Sharks

From: Dagmar Fertl (dagmar_fertl@hotmail.com)
Date: Tue Apr 04 2000 - 08:22:47 EDT


Hello, my name is Joe Doro and I am from West Bend, Wisconsin. I am a
freshman at West Bend West High School and I'm also considering a degree in
marine biology.

Earlier this year my Global Studies teacher assigned a Deep Research
Project. In this project I must form contacts with people outside of my
town and discuss my topic with them. From the information I get from the
contacts I must write a paper. If you could please answer the following
questions, I would be very grateful. Thank you for your time.

> > What are great white sharks' predators?
> >
> > How long have these sharks been around?
> >
> > Where are most of great white sharks located?
> >
> > What kind of effect do sharks have on us?
> >
> > I just saw Deep Blue Sea, have humans actually seen some advances,
> > medically, in sharks for cancer or any other diseases?
> >
> > What are the reasons for killing sharks for products?
> >
> > What are sharks importances to their surrounding ecosystem?
> >
> > What are sharks main preys?
> >
> > Do sharks cause any damage to their surroundings?
> >
> > What is the average lifetime of a great white shark?
> >
> > Do sharks attack humans often? Is it most often an accident?
> >
> > Are all sharks born live (like humans)?
>
> Do sharks migrate?
>
> How long does it take for a shark to go through pregnancy?
>
> Are Great White Sharks more aggressive than most sharks?
>
> What is the population of Great White Sharks?
>
> How intelligent are sharks?
>
> What are some special features of their body?
>
> What are people doing to preserve the shark species
> >
> >
> >
> > Sincerely,
> > Joe Doro
**************************
Joe,

Quite honestly, I am a marine mammal biologist who doesn't know that much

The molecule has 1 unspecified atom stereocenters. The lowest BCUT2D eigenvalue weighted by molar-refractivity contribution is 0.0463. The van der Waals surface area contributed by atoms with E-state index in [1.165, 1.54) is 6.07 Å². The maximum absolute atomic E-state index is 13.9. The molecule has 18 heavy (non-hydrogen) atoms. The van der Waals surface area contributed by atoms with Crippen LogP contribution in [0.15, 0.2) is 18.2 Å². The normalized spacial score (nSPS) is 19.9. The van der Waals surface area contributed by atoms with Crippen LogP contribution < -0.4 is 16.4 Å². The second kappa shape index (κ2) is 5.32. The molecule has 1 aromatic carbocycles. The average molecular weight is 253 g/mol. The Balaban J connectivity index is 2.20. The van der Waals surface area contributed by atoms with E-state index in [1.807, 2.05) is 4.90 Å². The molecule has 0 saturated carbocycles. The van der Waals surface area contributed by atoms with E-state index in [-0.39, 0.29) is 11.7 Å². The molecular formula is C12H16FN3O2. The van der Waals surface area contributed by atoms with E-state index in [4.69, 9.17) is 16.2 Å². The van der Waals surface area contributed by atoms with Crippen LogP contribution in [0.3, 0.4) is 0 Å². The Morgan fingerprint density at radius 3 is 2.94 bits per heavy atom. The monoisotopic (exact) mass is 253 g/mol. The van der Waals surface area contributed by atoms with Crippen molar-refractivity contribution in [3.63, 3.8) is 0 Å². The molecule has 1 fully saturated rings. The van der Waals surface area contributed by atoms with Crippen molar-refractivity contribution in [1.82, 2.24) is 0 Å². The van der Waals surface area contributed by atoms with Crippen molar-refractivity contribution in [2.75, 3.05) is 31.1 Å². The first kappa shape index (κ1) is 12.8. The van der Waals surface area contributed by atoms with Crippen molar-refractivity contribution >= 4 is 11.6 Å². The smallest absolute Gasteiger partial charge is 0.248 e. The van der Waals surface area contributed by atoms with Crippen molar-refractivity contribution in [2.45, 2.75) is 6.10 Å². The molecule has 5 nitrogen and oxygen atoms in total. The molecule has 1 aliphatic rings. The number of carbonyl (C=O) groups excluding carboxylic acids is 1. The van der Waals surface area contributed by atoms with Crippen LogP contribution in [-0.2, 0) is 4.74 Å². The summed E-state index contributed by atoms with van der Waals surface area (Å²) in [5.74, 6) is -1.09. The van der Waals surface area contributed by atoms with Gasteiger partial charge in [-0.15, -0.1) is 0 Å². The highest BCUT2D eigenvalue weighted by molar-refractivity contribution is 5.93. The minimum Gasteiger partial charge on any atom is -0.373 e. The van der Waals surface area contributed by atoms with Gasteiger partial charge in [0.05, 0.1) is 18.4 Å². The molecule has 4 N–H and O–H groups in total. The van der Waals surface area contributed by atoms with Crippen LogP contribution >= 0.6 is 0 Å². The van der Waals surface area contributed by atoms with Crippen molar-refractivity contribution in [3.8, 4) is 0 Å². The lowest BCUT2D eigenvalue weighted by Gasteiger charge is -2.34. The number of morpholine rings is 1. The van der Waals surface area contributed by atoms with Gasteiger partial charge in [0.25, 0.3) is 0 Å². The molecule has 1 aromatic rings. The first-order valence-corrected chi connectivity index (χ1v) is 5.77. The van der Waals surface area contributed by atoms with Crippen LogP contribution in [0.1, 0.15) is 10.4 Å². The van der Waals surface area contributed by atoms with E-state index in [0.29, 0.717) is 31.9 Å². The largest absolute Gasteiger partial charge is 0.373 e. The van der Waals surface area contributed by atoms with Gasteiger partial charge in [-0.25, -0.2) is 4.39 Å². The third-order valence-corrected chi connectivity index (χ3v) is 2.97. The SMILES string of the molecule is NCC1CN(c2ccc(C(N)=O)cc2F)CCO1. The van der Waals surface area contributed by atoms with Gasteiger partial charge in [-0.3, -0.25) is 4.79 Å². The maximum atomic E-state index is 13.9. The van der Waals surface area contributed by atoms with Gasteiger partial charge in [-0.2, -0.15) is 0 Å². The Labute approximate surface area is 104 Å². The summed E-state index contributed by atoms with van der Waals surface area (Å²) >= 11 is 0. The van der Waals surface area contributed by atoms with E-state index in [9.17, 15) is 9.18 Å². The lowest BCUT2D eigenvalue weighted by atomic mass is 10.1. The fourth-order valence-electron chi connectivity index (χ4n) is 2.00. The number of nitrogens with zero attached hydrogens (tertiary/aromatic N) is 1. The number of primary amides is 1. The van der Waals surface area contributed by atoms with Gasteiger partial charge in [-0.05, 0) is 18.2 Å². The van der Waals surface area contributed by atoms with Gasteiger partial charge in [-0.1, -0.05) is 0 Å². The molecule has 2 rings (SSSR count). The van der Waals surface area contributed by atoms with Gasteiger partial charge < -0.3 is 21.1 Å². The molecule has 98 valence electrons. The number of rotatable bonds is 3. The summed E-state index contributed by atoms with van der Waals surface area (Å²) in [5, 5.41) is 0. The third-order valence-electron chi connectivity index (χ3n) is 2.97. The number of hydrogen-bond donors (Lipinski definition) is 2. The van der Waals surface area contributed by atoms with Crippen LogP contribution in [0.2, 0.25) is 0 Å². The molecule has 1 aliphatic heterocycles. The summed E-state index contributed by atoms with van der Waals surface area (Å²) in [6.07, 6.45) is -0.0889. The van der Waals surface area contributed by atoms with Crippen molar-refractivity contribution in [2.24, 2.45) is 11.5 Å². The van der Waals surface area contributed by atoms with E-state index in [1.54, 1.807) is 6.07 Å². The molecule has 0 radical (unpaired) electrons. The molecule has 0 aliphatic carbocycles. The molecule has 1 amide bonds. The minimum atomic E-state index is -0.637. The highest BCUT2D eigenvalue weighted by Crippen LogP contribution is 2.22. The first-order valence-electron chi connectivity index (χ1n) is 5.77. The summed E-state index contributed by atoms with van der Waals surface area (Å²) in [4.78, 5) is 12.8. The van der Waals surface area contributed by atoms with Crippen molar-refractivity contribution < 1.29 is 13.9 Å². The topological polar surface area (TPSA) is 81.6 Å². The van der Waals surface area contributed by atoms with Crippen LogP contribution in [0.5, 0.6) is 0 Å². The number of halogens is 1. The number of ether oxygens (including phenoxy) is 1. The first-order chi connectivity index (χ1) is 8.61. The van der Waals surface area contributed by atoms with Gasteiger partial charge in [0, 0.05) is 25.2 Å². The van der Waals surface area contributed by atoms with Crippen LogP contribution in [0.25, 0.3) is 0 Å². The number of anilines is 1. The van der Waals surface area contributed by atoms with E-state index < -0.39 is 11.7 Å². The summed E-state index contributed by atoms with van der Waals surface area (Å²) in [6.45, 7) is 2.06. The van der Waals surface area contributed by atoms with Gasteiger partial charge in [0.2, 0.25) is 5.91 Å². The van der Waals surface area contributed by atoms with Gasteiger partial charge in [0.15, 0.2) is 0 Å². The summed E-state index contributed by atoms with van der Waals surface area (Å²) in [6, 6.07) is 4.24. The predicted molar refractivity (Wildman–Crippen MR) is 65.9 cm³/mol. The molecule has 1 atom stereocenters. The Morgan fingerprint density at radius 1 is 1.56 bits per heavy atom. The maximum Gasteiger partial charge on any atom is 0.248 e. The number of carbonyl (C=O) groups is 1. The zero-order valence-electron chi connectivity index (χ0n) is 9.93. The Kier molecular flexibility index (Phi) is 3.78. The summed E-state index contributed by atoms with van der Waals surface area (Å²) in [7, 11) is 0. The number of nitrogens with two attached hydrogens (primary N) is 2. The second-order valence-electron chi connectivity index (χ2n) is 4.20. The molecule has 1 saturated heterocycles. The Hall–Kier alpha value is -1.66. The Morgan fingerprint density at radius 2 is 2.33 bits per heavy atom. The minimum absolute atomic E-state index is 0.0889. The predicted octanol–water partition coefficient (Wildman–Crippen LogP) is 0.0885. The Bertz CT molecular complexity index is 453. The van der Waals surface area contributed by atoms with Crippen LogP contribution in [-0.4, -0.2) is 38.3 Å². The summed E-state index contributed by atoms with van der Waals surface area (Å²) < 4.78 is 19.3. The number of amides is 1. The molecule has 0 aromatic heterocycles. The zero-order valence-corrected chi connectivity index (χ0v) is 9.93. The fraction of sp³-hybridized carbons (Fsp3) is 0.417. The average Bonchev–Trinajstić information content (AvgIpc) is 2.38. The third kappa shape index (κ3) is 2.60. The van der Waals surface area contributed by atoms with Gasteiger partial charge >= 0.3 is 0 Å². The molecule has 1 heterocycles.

about sharks. I would recommend that you run a search using Yahoo
<www.yahoo.com> to locate information on sharks. By doing this, you will
also run across people who study sharks. It would be useful to try to locate
information on the Internet discussion group on sharks (elasmobranch-l),
which will help you get in touch with people who know much more about sharks
than I do.

I can answer a few questions. For example, for number 1. A few years ago, a
killer whale killed a white shark off the California coastline. There should
still be some information floating around on the web about that. Dr. Peter
Pyle would be the best contact for you for shark information (he works
through Point Reyes Biological Station). For question 2, sharks first appear
as fossils approximately 350-400 million years ago. For question 3, I'm not
sure where most white sharks are located, but I can tell you that they
inhabit temperate coastlines worldwide.

Sharks feed on a diversity of prey, depending on which species of shark
you're talking about. Some are plankton-feeders (like the whale shark),
others like the white shark eat fishes, turtles, and warm-blooded animals
(like seals and dolphins).

One point I did want to clear up for you was on shark reproduction and your
comparison to human reproduction. There are some sharks that are oviparous,
laying their eggs on the ocean bottom and leaving them. Other sharks are
ovoviviparous, which means the shark produces eggs which hatch inside the
female. The baby sharks are born live, but unlike humans, they are not
nourished by a placenta, and also, they must fend for themselves (unlike
humans).

As for the importance of sharks to humans, I answered a similar question
last year. I would recommend that you also check the WhaleNet archives for
information on sharks.

Hope I helped a little, Joe.

Dagmar

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